We are familiar with assertions made about the number of homes which can be powered by new wind farms. The BBC never examines such statistics, presumably because it lacks the expertise to do so.
So  I'm handing over to an engineer with 40 years' experience who has done the necessary calculations.....
How many homes per turbine?
Reduced to its simplest form the calculation of how many houses can be powered by a wind turbine goes as follows:
X = Number of houses
P = Rated power of turbine in kilowatts
E = Assumed availability per annum of power
Y = 8,760 = hours per annum of consumption
A = Assumed average power consumption of the house in kilowatts.
Note : P. For turbines rated in Megawatts, multiply by 1,000.
A. This is the average electrical power consumption per household and is based on DECC figures of 4,700 kwh
E. This is the assumed percentage of rated power that the turbine will produce over the year and includes maximum and minimum figures averaged out. DECC use a figure of 0.3.
Therefore:
X = P x E x Y / A
For a 2megawatt turbine we have
X = 2000 x 0.3 x 8760 / 4700
= 1,118.3 homes.
For simplicity, we can say that this calculation suggests that for every 1 megawatt of installed power we can expect to power 550 homes using average electricity. This says nothing about how many homes can be powered when there is no wind and does not say what happens when the weather is very cold and we need more power.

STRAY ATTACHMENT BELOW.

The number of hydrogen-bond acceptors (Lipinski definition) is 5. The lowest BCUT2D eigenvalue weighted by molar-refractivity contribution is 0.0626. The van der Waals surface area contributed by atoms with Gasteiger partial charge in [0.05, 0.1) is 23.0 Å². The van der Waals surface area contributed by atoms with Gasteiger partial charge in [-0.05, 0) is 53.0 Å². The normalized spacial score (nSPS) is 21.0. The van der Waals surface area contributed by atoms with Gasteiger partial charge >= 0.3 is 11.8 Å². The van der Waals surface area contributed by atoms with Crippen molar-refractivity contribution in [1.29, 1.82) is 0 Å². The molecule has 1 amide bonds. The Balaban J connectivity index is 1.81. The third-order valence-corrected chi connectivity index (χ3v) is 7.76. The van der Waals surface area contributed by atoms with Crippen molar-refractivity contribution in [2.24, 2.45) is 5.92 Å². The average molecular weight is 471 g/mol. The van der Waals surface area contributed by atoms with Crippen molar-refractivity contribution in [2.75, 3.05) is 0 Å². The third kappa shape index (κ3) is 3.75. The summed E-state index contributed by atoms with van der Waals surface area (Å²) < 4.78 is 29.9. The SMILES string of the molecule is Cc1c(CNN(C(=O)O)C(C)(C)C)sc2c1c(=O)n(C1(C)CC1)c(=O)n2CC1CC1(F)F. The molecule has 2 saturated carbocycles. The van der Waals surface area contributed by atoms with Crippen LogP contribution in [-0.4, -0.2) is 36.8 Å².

The 4,700 kilowatthours per annum is based on average consumption of an average house and assumes an average constant consumption of 536 watts. Actual instantaneous consumption varies greatly during the day when, for example one uses a kettle or an electric cooker.
The key figure is E because this reflects the actual annual power output of the turbine. In low wind areas this will be less than the assumed 0.3, whilst in high wind areas it may be more. For example, if we assume E as 0.25, the number of homes would be reduced to 930 homes.
FOOTNOTE....
When a huge offshore wind farm (consisting of a hundred turbines) was built near the North Kent coast, the operator, Vattenfall, said that its capacity was 300 megawatts. The project was launched with much publicity in September 2010, and we were told that it could power from 200,000 to 240,000 homes.
A more realistic figure can be obtained by using the method above....
The measured output is about 75MW so the load factor is 25%, not 30%.
Each megawatt of capacity services about 550 homes for load factor 30%.
So the number will be 550 x 300 x 25/30, or 137,500 homes.
The developer's figure, reported without comment by the BBC, is exaggerated by between 45% and 74%, depending on whether you use 200,000 or 240,000 as the claimed figure.
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